• Fixation on the future and a need to control it.
• An underestimation of their abilities and strengths.
• Excessive stimulation of the Sympathetic Nervous System.
• Erroneous thinking and assumption.

Fixation on the Future and the Need to Control It
The intolerance for uncertainty and the need for absolute predictive control is a hallmark of the anxious person. In fact though, what is needed is not control or the ability to see every conceivable consequence of an action, but rather, the ability to be flexible, to be able to bend and “go with” whatever arises. The present needs to be brought to consciousness and the focus of consciousness shift to the positives of the moment.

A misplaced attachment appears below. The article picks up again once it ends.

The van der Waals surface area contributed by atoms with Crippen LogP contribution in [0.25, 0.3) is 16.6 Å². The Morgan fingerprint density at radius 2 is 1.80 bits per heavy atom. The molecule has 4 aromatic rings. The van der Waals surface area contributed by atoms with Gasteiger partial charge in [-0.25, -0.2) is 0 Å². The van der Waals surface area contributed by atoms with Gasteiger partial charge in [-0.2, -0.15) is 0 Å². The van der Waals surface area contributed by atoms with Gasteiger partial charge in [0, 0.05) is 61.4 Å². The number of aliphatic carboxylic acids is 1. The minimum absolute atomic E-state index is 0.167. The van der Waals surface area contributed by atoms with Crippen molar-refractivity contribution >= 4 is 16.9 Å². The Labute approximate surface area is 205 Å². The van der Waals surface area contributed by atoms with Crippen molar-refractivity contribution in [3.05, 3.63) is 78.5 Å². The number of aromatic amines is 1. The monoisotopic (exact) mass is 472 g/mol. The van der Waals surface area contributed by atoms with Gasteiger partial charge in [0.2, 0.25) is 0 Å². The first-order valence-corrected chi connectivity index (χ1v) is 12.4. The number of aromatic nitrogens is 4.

Underestimation of Abilities and Strengths

Hand-in-hand with the above is the necessity of developing greater self-confidence in one’s abilities and strengths, to know, should some negative event occur, that one will be able to cope and deal with whatever it is that arises.

Excessive Stimulation of the Sympathetic Nervous System
Most therapies, too, address the heightened alarm response in the body that is triggered with even minor events or imaginings. In this regard, learning techniques to calm one-self down quickly can be helpful, or at least to experience the sensations in a different way, as espoused, for example, by mindfulness training.
Erroneous Thinking and Assumption